The Last Dragon

March 22nd, 1985


The Last Dragon

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Still of Taimak and Vanity in The Last DragonStill of Vanity in The Last DragonStill of Julius Carry and Taimak in The Last DragonStill of Christopher Murney in The Last DragonStill of Taimak and Vanity in The Last Dragon

A young man searches for the "master" to obtain the final level of martial arts mastery known as the glow...

Release Year: 1985

Rating: 6.3/10 (5,486 voted)

Director: Michael Schultz

Stars: Taimak, Vanity, Christopher Murney

A young man searches for the "master" to obtain the final level of martial arts mastery known as the glow. Along the way he must fight an evil martial arts expert and an rescue a beautiful singer from an obsessed music promoter.

Taimak - Leroy Green
Vanity - Laura Charles
Christopher Murney - Eddie Arkadian
Julius Carry - Sho'nuff / The Shogun of Harlem (as Julius J. Carry III)
Faith Prince - Angela Viracco
Leo O'Brien - Richie Green
Mike Starr - Rock
Jim Moody - Daddy Green
Glen Eaton - Johnny Yu
Ernie Reyes Jr. - Tai
Roger Campbell - Announcer
Esther Marrow - Mama Green
Keshia Knight Pulliam - Sophia (as Keshia Knight)
Jamal Mason - Roy
B.J. Barie - Jackie

Taglines: He's a martial arts master who refuses to fight. He's a Bruce Lee fan who's so sure he's Oriental that he eats popcorn with chopsticks. his friends think he's too serious. His family thinks he's crazy. His enemies think he's no challenges. But she knows he's THE LAST DRAGON.

Release Date: 22 March 1985

Filming Locations: New York City, New York, USA

Box Office Details

Budget: $10,000,000 (estimated)

Gross: $25,754,284 (USA)

Technical Specs


Did You Know?

In 1997, Busta Rhymes parodied the character Sho Nuff in his music video for "Dangerous". In the video, the music cuts off, and Busta proclaims, "Yo Leroy! Am I not the baddest . . ." and replicates the first on-screen speech of Sho Nuff in this movie.

Continuity: The position of the blonde girl during Sho'nuff's entrance in the movie theater.

Angela: Oh Eddie! You're all wet!

User Review

When I say "Who's the master?" - you say... Sho Nuff!


It is in Julius Carry's 'Sho Nuff' character that The Last Dragon finds its biggest laughs. Here is a towering, mean, cartoon character come to life. Better yet is the fact that Carry, spouting lines that would make even the most jaded comedy fan laugh, plays the material 100% straight, as do the rest of the cast in their respective parts.

The Last Dragon is an action/kung fu/comedy film that knows it's a farce but at the same time has the characters play everything dead straight. This works because we laugh at the outlandish plot and characters who, behind the fourth wall, would probably get along well with inmates at an insane asylum.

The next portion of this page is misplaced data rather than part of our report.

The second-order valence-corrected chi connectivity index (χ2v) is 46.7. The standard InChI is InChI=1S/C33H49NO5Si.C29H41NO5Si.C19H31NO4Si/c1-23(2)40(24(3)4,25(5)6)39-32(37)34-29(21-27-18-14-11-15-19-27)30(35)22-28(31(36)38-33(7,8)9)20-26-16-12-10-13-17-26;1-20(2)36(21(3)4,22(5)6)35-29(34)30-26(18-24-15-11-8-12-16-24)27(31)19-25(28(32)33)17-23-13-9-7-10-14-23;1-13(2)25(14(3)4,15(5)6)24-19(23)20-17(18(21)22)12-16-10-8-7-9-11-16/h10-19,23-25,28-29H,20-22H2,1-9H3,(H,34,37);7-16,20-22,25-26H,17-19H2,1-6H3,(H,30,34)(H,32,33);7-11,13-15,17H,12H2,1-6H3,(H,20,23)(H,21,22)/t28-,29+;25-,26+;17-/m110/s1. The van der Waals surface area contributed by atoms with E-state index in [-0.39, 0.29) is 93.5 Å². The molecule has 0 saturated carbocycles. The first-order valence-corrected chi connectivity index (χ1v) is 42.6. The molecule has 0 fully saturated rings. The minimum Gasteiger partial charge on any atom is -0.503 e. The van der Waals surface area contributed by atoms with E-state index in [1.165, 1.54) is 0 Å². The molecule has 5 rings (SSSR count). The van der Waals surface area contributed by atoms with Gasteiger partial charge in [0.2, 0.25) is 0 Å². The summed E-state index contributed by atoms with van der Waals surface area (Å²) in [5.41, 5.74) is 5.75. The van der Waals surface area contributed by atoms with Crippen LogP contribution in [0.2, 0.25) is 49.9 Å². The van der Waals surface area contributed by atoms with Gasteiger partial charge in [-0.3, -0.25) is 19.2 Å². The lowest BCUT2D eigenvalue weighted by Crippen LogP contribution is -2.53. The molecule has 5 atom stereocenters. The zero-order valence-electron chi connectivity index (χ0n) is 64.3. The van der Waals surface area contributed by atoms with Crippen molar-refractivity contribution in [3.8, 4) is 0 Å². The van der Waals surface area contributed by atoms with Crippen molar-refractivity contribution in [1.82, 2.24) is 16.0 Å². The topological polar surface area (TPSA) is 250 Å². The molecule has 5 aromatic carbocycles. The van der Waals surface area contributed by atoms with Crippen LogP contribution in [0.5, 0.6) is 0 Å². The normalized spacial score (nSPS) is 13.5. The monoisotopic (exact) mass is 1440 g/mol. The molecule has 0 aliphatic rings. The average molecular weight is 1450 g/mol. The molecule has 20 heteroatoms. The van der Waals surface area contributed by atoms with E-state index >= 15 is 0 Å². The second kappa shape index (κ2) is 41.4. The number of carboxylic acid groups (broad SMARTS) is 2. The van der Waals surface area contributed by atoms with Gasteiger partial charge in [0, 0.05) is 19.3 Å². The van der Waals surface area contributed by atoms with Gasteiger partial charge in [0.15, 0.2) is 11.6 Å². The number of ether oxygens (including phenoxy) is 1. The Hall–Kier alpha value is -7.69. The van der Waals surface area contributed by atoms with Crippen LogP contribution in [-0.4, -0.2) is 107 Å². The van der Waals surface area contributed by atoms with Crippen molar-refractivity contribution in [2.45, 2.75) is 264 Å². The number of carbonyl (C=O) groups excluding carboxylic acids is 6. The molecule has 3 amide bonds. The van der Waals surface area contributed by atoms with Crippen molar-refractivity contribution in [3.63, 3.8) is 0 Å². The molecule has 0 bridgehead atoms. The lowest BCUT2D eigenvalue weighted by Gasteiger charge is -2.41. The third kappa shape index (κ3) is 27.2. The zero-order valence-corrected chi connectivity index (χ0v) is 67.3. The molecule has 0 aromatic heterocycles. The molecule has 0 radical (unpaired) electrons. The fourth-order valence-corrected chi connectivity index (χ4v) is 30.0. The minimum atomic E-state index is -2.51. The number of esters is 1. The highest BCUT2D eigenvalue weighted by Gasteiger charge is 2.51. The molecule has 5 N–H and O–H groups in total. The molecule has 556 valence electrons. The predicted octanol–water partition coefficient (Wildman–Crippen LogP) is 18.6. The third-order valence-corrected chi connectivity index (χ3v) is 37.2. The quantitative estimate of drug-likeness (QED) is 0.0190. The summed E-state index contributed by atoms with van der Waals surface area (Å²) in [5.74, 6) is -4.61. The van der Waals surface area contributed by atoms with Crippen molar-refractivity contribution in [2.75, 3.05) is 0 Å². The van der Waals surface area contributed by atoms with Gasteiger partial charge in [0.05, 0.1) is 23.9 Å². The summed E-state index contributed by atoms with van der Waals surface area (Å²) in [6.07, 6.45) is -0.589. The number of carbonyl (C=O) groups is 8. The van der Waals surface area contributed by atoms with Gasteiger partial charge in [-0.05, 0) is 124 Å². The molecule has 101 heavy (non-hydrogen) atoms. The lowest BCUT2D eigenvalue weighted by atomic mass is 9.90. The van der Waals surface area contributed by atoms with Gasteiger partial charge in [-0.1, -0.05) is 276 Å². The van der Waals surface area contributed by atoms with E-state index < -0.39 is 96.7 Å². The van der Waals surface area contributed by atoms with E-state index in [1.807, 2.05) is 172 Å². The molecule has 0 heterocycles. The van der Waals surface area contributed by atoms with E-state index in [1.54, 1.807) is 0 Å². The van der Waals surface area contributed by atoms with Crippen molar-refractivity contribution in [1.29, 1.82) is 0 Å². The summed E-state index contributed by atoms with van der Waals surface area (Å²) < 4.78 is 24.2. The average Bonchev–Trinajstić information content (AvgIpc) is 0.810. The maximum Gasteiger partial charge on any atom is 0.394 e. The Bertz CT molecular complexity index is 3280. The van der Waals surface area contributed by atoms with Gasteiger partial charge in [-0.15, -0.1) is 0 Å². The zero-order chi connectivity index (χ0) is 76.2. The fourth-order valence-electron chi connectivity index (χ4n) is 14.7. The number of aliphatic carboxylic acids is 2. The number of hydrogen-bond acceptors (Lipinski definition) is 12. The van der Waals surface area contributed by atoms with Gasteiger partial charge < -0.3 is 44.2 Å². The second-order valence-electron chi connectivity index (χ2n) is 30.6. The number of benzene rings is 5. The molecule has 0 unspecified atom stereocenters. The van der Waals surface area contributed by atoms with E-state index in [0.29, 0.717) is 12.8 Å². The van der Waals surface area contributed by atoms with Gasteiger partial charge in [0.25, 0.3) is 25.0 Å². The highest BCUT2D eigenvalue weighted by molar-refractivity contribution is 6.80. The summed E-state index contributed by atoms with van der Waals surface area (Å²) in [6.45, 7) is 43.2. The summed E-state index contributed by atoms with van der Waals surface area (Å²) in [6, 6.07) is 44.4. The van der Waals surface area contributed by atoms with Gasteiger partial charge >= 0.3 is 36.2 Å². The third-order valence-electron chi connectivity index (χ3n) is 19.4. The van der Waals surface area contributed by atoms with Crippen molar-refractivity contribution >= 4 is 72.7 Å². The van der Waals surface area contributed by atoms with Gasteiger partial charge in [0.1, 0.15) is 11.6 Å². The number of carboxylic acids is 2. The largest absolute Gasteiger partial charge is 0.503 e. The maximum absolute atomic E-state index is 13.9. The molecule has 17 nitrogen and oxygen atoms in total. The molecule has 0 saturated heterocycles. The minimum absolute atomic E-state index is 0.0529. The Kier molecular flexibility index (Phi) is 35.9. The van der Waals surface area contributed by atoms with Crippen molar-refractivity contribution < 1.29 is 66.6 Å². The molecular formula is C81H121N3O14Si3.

Tiamak stars as Leroy "Bruce Leroy" Green, a quiet, timid martial artist obsessed with Bruce Lee pictures and obtaining a special level called The Glow, where his spirit takes over the mind's job, in turn creating an awesome force to be reckoned with. But Leroy believes not in using his martial arts for fighting, but for inner peace and strength. And then there's Sho Nuff, the self-proclaimed Shogun of Harlem, who towers over nearly everyone at about 6 feet 5 inches, has wild, afro-like hair, and wears ungodly clothing one might find if MC Hammer invaded a sports store.

Sho Nuff's favorite past times are wandering into packed movie theatres and challenging people to deadly duels because, well, he is just a weird guy, who has an even weirder posse to back him up and to lick his boots at every other step.

Naturally, Sho Nuff has wanted to fight Leroy for some time, and there are several moments in the film where he attempts to gain a rise out of the young martial artist but with no luck. Throw into this mix a night club VJ, a crooked mafia-type with Cyndi Lauper's cousin for a girlfriend, and you've got the makings of an `80s classic.

I love this movie. Tiamak is perfect in the lead as Leroy because he always looks as if he's about to break into a fit of child-like giggles. Vanity is Vanity. Blah. And Leroy's friend, Johnny Yu (Glen Eaton), nearly steals the movie as a martial arts student whose theory of fighting has to be heard for a laugh. But alas, it's Sho Nuff who steals the entire movie. When he's on screen, you can't help but laugh, despite the character playing EVERYTHING straight, and you gaze forth in wonderment - thinking to yourself that maybe beneath that hulking, cartoonish exterior, Carry was laughing inside but never let it show on the outside. Good acting there.

It's silly, over-the-top, jam-packed with `80s nostalgia, and is, above all, very entertaining, with an exciting climax and a wonderful showdown between Sho Nuff and Leroy...

Do I recommend the movie? Sho Nuff!


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